Authorities have captured what they say is the maximum leader of the EPL narco-guerrilla network operating in Colombia’s coca heartland of Catatumbo, a move that could cause further upheaval in an already volatile region.
On September 15, Colombian security forces arrested Guillermo León Aguirre, alias “David León” or “Juan Montes,” in a raid on his hideout in the city of Medellín, reported El Tiempo.
Authorities have identified Aguirre as the head of the drug trafficking network formerly led by Víctor Ramón Navarro, alias “Megateo,” who was killed by security forces in October 2015.
The group is generally considered to be a criminalized faction of the demobilized Popular Liberation Army (Ejército Popular de Liberación – EPL) guerrillas, but also operates under the name Los Pelusos.
Police believe the organization is one of the principal drug trafficking networks in the region of Catatumbo, near the Venezuelan border, and maintains close links to Mexico’s Sinaloa Cartel and the guerrillas of the Revolutionary Armed Forces of Colombia (Fuerzas Armadas Revolucionarias de Colombia – FARC) and the National Liberation Army (Ejército Nacional de Liberación – ELN), reported La Opinion.
Although Aguirre has been widely touted as the successor to Megateo, prosecutors had previously stated they believed he was already the network’s maximum leader, and that Megateo was second-in-command and the public face of the organization.
InSight Crime Analysis
The region of Catatumbo last year emerged as Colombia’s primary coca growing hub after an 84 percent increase in coca cultivation, according to US monitoring.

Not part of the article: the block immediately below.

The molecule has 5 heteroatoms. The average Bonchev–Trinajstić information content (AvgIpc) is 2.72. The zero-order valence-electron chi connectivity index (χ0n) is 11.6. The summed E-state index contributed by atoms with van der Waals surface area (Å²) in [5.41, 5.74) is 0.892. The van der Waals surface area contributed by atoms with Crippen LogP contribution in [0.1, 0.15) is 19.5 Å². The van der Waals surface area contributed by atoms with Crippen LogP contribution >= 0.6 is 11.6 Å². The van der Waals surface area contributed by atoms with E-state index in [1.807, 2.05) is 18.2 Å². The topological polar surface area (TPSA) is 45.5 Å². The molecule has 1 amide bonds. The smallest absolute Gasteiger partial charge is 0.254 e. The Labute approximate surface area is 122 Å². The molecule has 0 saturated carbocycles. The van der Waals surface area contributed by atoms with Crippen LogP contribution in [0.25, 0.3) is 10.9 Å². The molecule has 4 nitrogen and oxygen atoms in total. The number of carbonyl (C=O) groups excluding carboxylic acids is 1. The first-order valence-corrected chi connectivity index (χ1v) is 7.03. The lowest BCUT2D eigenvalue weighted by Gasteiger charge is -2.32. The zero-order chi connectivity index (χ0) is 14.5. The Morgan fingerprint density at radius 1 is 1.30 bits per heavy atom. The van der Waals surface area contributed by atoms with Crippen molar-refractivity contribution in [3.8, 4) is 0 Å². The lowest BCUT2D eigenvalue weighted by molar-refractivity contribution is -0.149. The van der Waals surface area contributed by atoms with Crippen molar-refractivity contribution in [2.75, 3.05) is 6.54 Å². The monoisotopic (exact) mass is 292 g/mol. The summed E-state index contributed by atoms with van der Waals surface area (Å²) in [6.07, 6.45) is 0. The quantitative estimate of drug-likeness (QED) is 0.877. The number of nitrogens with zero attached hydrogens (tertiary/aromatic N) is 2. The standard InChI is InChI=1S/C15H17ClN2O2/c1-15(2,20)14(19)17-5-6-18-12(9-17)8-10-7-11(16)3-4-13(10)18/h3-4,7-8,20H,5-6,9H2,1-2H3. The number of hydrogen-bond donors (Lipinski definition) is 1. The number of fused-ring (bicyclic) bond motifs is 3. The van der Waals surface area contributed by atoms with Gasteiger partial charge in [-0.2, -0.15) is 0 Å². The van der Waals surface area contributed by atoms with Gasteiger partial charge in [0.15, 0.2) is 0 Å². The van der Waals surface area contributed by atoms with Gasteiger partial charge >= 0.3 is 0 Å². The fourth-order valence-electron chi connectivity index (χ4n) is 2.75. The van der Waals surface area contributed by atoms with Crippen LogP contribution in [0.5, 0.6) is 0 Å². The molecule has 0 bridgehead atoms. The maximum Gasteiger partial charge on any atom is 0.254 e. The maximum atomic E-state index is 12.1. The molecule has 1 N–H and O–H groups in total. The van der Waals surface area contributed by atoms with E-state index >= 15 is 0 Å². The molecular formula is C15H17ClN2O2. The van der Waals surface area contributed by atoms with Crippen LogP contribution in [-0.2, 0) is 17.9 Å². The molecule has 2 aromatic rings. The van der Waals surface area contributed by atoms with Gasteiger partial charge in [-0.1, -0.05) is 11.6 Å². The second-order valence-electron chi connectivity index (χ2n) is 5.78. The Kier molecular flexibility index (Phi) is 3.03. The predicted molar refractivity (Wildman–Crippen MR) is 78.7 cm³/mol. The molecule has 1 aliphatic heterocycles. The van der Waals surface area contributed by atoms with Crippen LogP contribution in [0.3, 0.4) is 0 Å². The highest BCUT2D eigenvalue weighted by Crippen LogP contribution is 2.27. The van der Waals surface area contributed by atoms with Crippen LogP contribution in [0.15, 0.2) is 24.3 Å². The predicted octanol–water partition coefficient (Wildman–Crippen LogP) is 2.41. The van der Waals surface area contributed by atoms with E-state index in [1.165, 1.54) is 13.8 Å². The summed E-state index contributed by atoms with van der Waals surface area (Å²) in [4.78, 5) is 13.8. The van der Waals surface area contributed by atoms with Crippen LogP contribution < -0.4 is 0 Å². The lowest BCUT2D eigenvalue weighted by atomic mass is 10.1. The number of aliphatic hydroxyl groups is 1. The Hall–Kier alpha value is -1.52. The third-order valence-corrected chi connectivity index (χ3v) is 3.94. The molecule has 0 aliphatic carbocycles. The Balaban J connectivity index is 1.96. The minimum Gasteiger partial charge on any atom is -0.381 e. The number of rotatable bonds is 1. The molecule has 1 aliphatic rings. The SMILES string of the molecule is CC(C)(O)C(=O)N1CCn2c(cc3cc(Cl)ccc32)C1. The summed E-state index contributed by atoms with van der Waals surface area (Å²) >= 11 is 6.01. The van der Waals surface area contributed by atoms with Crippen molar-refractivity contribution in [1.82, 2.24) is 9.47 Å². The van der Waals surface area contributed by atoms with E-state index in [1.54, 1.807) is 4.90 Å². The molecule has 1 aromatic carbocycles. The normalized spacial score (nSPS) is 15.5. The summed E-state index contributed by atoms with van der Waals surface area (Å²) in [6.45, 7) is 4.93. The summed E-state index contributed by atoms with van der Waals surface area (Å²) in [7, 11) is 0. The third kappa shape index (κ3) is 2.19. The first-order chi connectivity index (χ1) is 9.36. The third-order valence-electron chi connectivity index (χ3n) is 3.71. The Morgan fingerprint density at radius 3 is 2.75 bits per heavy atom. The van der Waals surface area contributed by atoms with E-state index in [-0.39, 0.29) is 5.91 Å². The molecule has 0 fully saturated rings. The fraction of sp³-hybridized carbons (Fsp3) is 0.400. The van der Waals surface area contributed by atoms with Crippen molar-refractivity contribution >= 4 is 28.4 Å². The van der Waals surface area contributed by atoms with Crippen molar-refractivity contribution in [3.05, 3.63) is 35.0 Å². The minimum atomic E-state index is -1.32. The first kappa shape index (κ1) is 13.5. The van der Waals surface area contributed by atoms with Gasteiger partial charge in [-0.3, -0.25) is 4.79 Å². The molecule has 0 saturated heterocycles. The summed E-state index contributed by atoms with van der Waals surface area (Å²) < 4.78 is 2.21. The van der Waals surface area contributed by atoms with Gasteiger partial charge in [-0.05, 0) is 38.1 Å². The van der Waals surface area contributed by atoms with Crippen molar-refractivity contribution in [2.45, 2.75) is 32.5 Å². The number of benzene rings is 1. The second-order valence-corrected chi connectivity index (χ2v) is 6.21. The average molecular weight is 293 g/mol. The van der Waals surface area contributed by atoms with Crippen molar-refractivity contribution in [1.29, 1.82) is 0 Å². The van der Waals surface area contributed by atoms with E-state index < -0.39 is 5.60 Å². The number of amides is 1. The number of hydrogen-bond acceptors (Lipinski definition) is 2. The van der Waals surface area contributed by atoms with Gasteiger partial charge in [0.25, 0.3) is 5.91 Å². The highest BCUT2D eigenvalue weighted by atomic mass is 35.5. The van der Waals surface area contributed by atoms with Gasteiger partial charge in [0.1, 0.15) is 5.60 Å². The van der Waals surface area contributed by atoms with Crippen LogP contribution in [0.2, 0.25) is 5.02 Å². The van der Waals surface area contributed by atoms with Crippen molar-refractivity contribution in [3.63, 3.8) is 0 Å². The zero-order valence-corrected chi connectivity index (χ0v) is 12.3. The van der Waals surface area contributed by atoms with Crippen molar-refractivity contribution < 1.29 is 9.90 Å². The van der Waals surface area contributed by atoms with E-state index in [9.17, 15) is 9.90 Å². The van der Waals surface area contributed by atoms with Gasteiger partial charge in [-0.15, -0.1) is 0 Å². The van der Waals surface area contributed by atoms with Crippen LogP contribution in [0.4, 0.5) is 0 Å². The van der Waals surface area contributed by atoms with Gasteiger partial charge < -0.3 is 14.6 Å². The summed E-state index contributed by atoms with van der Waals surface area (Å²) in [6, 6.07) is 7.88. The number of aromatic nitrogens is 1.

In 2016, Catatumbo has seen a spate of organized crime related murders, and according to reports in local media, much of the killing has been linked to an internal purge of Los Pelusos members who were seeking to capitalize on the death of Megateo to set up their own operations.
The region is now set to face further upheaval with the coming demobilization of the FARC, presuming the peace deal struck between the guerrillas and the government is ratified in an October 2 public vote.
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While it remains to be seen whether all elements of the FARC will lay down their arms or whether some will criminalize and seek to continue in drug trafficking, the official withdrawal of the FARC will likely lead to shifting power dynamics in the region, creating an opportunity for other actors to stake a claim to Catatumbo’s criminal economies.
Los Pelusos’ close connections to local FARC factions mean they are poised to benefit from this process, as they are in an ideal position to take over FARC interests and receive FARC fighters that do not want to demobilize. However, the loss of their main leader could create a power vacuum or spark a conflict of succession, potentially leading to more chaos and violence for Catatumbo.